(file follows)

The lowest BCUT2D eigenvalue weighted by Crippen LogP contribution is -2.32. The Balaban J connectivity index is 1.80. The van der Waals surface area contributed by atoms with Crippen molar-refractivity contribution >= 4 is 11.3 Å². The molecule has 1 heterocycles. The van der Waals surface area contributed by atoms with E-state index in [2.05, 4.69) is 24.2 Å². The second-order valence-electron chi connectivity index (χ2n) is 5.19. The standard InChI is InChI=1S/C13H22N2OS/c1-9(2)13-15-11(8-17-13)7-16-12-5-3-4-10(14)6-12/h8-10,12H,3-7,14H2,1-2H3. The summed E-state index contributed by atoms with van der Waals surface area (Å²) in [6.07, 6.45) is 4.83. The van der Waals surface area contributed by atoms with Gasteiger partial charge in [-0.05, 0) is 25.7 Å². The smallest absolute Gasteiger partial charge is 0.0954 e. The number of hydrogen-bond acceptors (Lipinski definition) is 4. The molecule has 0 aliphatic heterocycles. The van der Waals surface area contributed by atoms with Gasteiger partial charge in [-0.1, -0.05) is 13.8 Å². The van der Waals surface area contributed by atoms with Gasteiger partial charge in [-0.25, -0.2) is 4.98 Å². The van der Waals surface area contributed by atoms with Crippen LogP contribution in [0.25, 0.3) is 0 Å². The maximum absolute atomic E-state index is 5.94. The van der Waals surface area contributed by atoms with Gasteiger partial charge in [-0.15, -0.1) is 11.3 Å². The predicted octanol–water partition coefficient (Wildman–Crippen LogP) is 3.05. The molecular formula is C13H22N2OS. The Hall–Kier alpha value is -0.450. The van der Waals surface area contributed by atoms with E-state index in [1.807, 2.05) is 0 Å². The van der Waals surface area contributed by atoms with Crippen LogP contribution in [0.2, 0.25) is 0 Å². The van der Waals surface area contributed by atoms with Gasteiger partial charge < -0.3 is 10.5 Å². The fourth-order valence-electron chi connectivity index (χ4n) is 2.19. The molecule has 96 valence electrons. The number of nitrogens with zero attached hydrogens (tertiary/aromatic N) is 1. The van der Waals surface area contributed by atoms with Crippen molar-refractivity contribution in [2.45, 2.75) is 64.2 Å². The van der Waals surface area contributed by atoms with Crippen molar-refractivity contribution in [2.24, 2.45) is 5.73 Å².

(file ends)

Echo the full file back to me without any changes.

The lowest BCUT2D eigenvalue weighted by Crippen LogP contribution is -2.32. The Balaban J connectivity index is 1.80. The van der Waals surface area contributed by atoms with Crippen molar-refractivity contribution >= 4 is 11.3 Å². The molecule has 1 heterocycles. The van der Waals surface area contributed by atoms with E-state index in [2.05, 4.69) is 24.2 Å². The second-order valence-electron chi connectivity index (χ2n) is 5.19. The standard InChI is InChI=1S/C13H22N2OS/c1-9(2)13-15-11(8-17-13)7-16-12-5-3-4-10(14)6-12/h8-10,12H,3-7,14H2,1-2H3. The summed E-state index contributed by atoms with van der Waals surface area (Å²) in [6.07, 6.45) is 4.83. The van der Waals surface area contributed by atoms with Gasteiger partial charge in [-0.05, 0) is 25.7 Å². The smallest absolute Gasteiger partial charge is 0.0954 e. The number of hydrogen-bond acceptors (Lipinski definition) is 4. The molecule has 0 aliphatic heterocycles. The van der Waals surface area contributed by atoms with Gasteiger partial charge in [-0.1, -0.05) is 13.8 Å². The van der Waals surface area contributed by atoms with Gasteiger partial charge in [-0.25, -0.2) is 4.98 Å². The van der Waals surface area contributed by atoms with Crippen LogP contribution in [0.25, 0.3) is 0 Å². The maximum absolute atomic E-state index is 5.94. The van der Waals surface area contributed by atoms with Gasteiger partial charge in [-0.15, -0.1) is 11.3 Å². The predicted octanol–water partition coefficient (Wildman–Crippen LogP) is 3.05. The molecular formula is C13H22N2OS. The Hall–Kier alpha value is -0.450. The van der Waals surface area contributed by atoms with E-state index in [1.807, 2.05) is 0 Å². The van der Waals surface area contributed by atoms with Crippen LogP contribution in [0.2, 0.25) is 0 Å². The van der Waals surface area contributed by atoms with Gasteiger partial charge < -0.3 is 10.5 Å². The fourth-order valence-electron chi connectivity index (χ4n) is 2.19. The molecule has 96 valence electrons. The number of nitrogens with zero attached hydrogens (tertiary/aromatic N) is 1. The van der Waals surface area contributed by atoms with Crippen molar-refractivity contribution in [2.45, 2.75) is 64.2 Å². The van der Waals surface area contributed by atoms with Crippen molar-refractivity contribution in [2.24, 2.45) is 5.73 Å².